This session, the state legislature continues to work on the budget while moving historic policy; limits on abortion after the first trimester, sports betting, and broadening school choice. Meantime, Republicans exercise their super-majority, overriding vetoes stamped by the term-limited governor.
Amid those headlines, the North Carolina legislative building is quietly turning 60 years old.
The symmetry of its architecture seems calm on the outside; even angles pitching perfectly against one another in four angular domes. The state seal, embedded in the entryway, welcomes visitors and punctuates the massive red carpeted stairs just inside the brass doors.
Once inside though, the soaring entry and travertine-tiled hallways give way to four garden courtyards each looking almost exactly alike. Newcomers wander a confusing maze of identical squares and halls, reaching the end only to realize they took the wrong one.
The building’s simplicity is deceiving, and it can take years to navigate confidently. It’s symbolic of the legislature itself.
Completed in 1963 on Jones Street, the “People’s House” was designed by architect Edward Durrell Stone. While it has a clear 1960s vibe, it still looks modern. Stone designed open mezzanines and courtyards for people to gather just outside the elected members’ offices. The only round area, the rotunda between the House and Senate chambers, is filled with natural light with space for quiet negotiations, quick chats, and at times loud protests.
This building has been a constant in my professional life, as it has for many other North Carolinians, and the relationships I’ve built there on both sides of the aisle have helped shape me.
As a 17-year-old page from Broughton High School, sponsored by Rep. Casper Holroyd of Wake County, I spent much of my time there delivering papers and coffee up and down the wrong hallways. I always looked for the big brass chamber doors to know where I was. In college, I worked as a reporter from the basement studio next to the cafeteria, cranking out short news stories for UNC-TV’s Statelines.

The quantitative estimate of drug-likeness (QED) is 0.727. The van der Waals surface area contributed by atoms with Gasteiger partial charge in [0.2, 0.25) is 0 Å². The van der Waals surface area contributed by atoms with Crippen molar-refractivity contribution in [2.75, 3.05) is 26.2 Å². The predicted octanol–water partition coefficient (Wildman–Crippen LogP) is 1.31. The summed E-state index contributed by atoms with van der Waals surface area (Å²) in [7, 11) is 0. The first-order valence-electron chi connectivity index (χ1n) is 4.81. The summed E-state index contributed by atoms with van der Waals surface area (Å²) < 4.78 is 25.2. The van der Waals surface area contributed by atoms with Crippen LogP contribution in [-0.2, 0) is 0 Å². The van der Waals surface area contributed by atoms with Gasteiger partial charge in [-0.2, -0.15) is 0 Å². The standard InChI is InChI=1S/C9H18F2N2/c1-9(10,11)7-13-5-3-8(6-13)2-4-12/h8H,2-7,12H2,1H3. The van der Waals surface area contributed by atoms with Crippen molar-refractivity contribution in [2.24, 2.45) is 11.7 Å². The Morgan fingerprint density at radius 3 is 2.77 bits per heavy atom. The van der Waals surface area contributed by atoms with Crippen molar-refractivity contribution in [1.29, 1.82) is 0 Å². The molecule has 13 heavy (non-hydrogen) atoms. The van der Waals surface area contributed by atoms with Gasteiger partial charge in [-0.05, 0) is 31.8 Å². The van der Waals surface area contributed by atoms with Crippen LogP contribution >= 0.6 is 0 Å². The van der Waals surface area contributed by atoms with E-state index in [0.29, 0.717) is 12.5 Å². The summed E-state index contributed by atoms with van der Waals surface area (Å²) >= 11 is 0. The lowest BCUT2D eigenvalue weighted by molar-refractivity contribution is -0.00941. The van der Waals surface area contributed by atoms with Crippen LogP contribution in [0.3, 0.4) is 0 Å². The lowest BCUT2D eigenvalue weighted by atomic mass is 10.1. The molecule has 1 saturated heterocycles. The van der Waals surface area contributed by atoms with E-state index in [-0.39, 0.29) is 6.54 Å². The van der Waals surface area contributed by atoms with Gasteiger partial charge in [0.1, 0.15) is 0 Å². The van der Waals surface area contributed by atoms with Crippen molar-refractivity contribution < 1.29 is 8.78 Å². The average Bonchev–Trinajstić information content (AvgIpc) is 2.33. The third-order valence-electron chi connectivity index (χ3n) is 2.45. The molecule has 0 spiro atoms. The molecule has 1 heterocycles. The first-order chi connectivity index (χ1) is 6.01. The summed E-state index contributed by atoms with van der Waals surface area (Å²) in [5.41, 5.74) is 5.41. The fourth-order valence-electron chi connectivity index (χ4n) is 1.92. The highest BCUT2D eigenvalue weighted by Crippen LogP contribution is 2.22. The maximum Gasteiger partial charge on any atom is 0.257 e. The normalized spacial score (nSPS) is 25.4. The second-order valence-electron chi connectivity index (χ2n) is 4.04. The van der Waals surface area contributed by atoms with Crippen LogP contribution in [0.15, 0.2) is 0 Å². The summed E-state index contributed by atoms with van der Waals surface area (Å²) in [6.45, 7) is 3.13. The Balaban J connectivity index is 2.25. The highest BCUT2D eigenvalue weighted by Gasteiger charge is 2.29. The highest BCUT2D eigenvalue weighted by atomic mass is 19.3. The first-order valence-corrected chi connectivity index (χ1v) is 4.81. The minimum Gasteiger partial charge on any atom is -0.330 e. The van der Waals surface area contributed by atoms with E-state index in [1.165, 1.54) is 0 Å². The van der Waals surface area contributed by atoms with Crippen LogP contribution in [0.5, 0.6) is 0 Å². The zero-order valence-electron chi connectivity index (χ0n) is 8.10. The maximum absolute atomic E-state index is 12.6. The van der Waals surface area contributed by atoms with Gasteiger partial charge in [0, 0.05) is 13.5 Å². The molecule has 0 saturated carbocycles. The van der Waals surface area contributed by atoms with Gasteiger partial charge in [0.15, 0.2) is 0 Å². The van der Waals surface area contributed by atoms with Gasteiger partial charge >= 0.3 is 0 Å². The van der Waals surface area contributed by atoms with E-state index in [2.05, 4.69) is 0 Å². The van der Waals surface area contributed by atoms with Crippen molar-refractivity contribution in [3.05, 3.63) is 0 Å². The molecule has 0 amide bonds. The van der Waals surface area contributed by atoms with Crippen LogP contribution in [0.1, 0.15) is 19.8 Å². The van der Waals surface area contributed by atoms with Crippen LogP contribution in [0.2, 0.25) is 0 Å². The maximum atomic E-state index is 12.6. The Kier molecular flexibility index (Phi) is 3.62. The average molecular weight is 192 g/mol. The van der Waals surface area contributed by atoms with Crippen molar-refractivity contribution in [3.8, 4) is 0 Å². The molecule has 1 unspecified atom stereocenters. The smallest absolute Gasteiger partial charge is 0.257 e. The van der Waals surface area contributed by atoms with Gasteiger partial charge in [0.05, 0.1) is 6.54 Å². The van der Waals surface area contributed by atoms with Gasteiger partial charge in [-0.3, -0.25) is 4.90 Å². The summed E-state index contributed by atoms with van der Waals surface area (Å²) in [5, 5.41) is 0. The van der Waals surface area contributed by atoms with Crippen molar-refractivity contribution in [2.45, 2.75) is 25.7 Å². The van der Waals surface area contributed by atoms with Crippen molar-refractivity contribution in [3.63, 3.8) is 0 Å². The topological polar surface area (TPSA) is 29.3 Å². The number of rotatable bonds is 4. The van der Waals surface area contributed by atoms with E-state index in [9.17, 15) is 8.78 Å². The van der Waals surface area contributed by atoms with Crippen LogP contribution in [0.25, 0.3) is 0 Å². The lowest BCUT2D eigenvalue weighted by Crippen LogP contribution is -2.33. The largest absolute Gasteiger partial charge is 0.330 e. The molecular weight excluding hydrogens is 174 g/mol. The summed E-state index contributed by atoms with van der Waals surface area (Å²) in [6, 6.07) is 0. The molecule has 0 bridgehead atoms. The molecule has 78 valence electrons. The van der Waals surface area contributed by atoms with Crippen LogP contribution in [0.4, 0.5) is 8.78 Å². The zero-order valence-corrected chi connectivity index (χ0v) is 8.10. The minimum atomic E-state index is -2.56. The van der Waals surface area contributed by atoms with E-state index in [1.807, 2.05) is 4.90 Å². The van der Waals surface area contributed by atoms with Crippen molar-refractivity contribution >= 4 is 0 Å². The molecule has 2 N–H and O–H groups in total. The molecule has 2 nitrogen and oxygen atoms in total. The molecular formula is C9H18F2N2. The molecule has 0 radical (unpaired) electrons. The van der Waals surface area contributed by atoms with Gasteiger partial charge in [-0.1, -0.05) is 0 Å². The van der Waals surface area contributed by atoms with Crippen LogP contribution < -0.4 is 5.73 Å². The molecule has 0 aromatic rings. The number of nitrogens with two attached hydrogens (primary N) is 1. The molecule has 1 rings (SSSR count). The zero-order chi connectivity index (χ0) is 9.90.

My late mother-in-law worked in the House Principal Clerk’s office for years. As toddlers, my kids loved to visit her at work, their little shoes slapping those tile floors and eating homemade banana pudding in the cafeteria. The wonderful people working in that familiar haven of comfort food always acted like they knew them, even if they didn’t, and rang up their meals with a smile and a “discount.”
Years later, when I returned to work for Majority Leader Edgar Starnes of Caldwell County, it all flooded back to me. The smells, the food, the kindness – and the universal desire, regardless of party, to make North Carolina the best possible home for everyone.
North Carolina’s seal hangs at the front of each chamber and reads Esse Quam Videri, the state motto, “To Be Rather than to Seem.” It’s from Greek philosopher Marcus Tullius Cicero’s essay, De Amicitia, explaining how to be a good friend. Among the points he makes is that true friendship is between people of good moral character, and that friendship makes one a better person. He writes that real friendship requires trust, wisdom, and basic goodness.
Like that 60-year-old building, the relationships and the ideology built at the N.C. General Assembly stand the test of time. While politics will always be a part of the culture, I have found over the years that all who serve within those walls want to build a better state. They want all children to thrive, business owners and their employees to grow, and the state to stand as a beacon of liberty and prosperity.
Cicero’s essay on friendship explains the dynamic well. He says that real friendships are built by appreciating people not for what they can give us, but because we find a kindred soul in them. Differences on policy often split members. Finding some common ground, a kindred soul, and using that friendship to build a prosperous and free future for our state will be their legacy, and that of the legislative building.
Editor in Chief